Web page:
When moving away into a new country, into a new lifestyle, there is often a home-sick feeling, a feeling that you are in this new world on your own away from your friends, your family, those that you love. Brooklyn is a movie that manages to illustrate this feeling perfectly in this simple and beautiful story about a young Irish girl named Eillis (pronounced “Aylish”).
We first see Eillis, played by Saoirse Ronan, praying in an empty church before seeing her in a small grocery store awaiting the rush of people who attended church in the morning. We really see Eillis’ shy, quiet and reserved attitude when serving customers, probably not helped by the shop keeper Miss Kelly, nicknamed “Nettles Kelly” because of her evil and spiteful attitude. Just before the shop closes, Eillis tells Miss Kelly of her wish to move to New York as she cannot find herself a full time job in the small Irish town and is going to be looked after by a family friend, Father Flood (Jim Broadbent).
Eillis goes away on an eventful boat ride to New York where she stays in Brooklyn. Gradually we see Eillis come out of herself, become more confident and happier, shown through scenes where those in the boarding house are eating together, made all the more humorous by Julie Walter’s incredible interpretation of Mrs. Kehoe, the owner of the house. Eillis finds herself a boyfriend, often referred to as her “fella”, Tony, played by Emory Cohen. A bond forms between Eillis and Tony, resulting in them secretly getting married before Eillis has to rush back to Ireland because of a death in the family.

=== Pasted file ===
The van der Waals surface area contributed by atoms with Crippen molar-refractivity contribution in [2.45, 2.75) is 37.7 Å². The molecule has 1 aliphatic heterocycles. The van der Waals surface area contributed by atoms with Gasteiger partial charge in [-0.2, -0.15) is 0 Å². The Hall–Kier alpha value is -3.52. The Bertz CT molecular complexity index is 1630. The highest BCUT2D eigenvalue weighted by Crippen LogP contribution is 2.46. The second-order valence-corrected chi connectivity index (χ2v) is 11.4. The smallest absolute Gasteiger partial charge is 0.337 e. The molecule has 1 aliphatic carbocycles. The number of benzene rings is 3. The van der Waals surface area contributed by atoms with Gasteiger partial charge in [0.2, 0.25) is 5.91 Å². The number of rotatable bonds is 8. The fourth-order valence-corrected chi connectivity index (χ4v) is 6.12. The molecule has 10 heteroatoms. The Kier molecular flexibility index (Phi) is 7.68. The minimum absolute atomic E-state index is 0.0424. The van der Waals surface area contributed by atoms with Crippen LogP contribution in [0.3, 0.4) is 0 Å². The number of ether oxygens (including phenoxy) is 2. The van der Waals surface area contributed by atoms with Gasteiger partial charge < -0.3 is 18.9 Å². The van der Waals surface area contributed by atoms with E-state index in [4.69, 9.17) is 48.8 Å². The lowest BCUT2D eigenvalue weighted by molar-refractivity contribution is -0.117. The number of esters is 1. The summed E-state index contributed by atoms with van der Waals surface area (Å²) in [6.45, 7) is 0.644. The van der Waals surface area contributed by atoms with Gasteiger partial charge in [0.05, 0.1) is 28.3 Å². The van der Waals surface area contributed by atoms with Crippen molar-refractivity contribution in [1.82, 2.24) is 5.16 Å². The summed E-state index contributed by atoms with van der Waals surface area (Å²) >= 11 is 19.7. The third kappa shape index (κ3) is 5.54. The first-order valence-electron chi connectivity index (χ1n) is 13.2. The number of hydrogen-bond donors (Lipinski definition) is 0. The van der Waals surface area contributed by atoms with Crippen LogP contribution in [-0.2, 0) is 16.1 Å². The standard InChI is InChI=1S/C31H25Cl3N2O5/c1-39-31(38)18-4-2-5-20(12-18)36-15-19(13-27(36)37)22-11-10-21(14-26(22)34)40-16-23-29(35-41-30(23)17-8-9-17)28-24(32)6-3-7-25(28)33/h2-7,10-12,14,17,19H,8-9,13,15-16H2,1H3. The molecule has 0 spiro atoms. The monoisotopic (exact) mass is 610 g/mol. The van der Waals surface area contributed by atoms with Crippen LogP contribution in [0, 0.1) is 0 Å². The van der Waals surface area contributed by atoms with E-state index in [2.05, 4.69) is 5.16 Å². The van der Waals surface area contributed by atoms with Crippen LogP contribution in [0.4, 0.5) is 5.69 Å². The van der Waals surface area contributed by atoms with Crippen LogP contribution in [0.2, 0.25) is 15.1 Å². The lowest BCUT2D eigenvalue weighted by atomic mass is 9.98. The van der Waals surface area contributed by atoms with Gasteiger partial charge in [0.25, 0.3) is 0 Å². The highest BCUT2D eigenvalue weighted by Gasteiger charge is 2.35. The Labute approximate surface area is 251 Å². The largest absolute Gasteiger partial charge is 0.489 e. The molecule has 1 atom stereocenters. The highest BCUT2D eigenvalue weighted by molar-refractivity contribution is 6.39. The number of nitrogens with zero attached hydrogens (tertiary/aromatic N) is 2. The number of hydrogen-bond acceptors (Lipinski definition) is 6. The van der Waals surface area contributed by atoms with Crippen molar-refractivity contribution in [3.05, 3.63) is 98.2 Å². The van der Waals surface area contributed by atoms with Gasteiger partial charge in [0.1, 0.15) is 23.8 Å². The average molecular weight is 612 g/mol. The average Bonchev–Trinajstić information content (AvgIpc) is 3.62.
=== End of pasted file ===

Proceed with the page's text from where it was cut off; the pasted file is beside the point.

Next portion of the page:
While back in Ireland, with the marriage with Tony being a secret, she is introduced to a local guy named Jim Farrell, played by Domhnall Gleeson, a relationship forms between them gradually resulting her having to choose between Tony and her life in New York or Jim and her life in Ireland.
The change of attitude from quiet, timid in Ireland Eillis to confident Eillis in New York was shown fantastically through Saoirse Ronan’s delicate and sincere portrayal. I find it impressive that although, like many movies today, this movie was shot out of sequence; Saoirse was able to show the gradual change in her character and presents this change in a way that doesn’t make us dislike Eillis. The clothing was a big contributor to a visual change in character, she introduced brighter and more flashy clothes when she was in New York and bought those clothes back to Ireland with her, showing a confident Eillis in a world where she previously wasn’t, and was initially reflected by dark and very worn clothing.
After seeing this movie, I felt that it was just okay. To me, the acting was brilliant, Saoirse’s interpretation of the character and the way she showed the gradual change was impressive, the story was simple and beautiful, but I think that is the reason I think it’s fairly average, because it was so simple. Based on the novel by Colm Tóibín and adapted into a screenplay by Oscar-nominated Nick Hornby, this is a movie that will pull on heart strings and will relate to those that have been in similar home-sick situations, but I did think at points it was rather melodramatic.
We see Eillis grow as a person in New York for a large proportion of the film and build a bond with Tony, when she returns to Ireland and builds up a relationship back in Ireland. Although this doesn’t come across in a way that reflects negatively on Eillis, I would like to have seen more of Eillis and Jim. It doesn’t seem rushed, but I think it would have been good to see more of a balance. To me, the sway in preference between Tony and Jim was too one sided, but this is a movie that allows people to have a different view.